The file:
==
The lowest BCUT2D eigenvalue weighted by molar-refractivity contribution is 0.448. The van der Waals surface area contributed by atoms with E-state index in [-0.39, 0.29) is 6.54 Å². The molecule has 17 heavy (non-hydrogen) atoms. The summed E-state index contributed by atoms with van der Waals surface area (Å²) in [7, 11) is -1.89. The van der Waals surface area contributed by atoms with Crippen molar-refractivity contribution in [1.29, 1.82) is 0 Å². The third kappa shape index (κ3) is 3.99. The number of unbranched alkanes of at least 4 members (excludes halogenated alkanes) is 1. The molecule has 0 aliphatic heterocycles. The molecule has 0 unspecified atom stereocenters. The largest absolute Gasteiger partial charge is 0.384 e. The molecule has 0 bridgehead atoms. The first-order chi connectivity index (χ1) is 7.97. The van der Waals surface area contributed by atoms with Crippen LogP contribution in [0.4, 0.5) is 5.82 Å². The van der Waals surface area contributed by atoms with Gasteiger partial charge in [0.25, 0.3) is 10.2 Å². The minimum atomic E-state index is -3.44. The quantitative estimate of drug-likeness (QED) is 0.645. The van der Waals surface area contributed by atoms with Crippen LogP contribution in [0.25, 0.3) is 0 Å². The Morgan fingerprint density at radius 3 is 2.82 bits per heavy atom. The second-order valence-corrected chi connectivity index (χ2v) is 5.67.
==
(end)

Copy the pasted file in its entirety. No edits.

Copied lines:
The lowest BCUT2D eigenvalue weighted by molar-refractivity contribution is 0.448. The van der Waals surface area contributed by atoms with E-state index in [-0.39, 0.29) is 6.54 Å². The molecule has 17 heavy (non-hydrogen) atoms. The summed E-state index contributed by atoms with van der Waals surface area (Å²) in [7, 11) is -1.89. The van der Waals surface area contributed by atoms with Crippen molar-refractivity contribution in [1.29, 1.82) is 0 Å². The third kappa shape index (κ3) is 3.99. The number of unbranched alkanes of at least 4 members (excludes halogenated alkanes) is 1. The molecule has 0 aliphatic heterocycles. The molecule has 0 unspecified atom stereocenters. The largest absolute Gasteiger partial charge is 0.384 e. The molecule has 0 bridgehead atoms. The first-order chi connectivity index (χ1) is 7.97. The van der Waals surface area contributed by atoms with Crippen LogP contribution in [0.4, 0.5) is 5.82 Å². The van der Waals surface area contributed by atoms with Gasteiger partial charge in [0.25, 0.3) is 10.2 Å². The minimum atomic E-state index is -3.44. The quantitative estimate of drug-likeness (QED) is 0.645. The van der Waals surface area contributed by atoms with Crippen LogP contribution in [0.25, 0.3) is 0 Å². The Morgan fingerprint density at radius 3 is 2.82 bits per heavy atom. The second-order valence-corrected chi connectivity index (χ2v) is 5.67.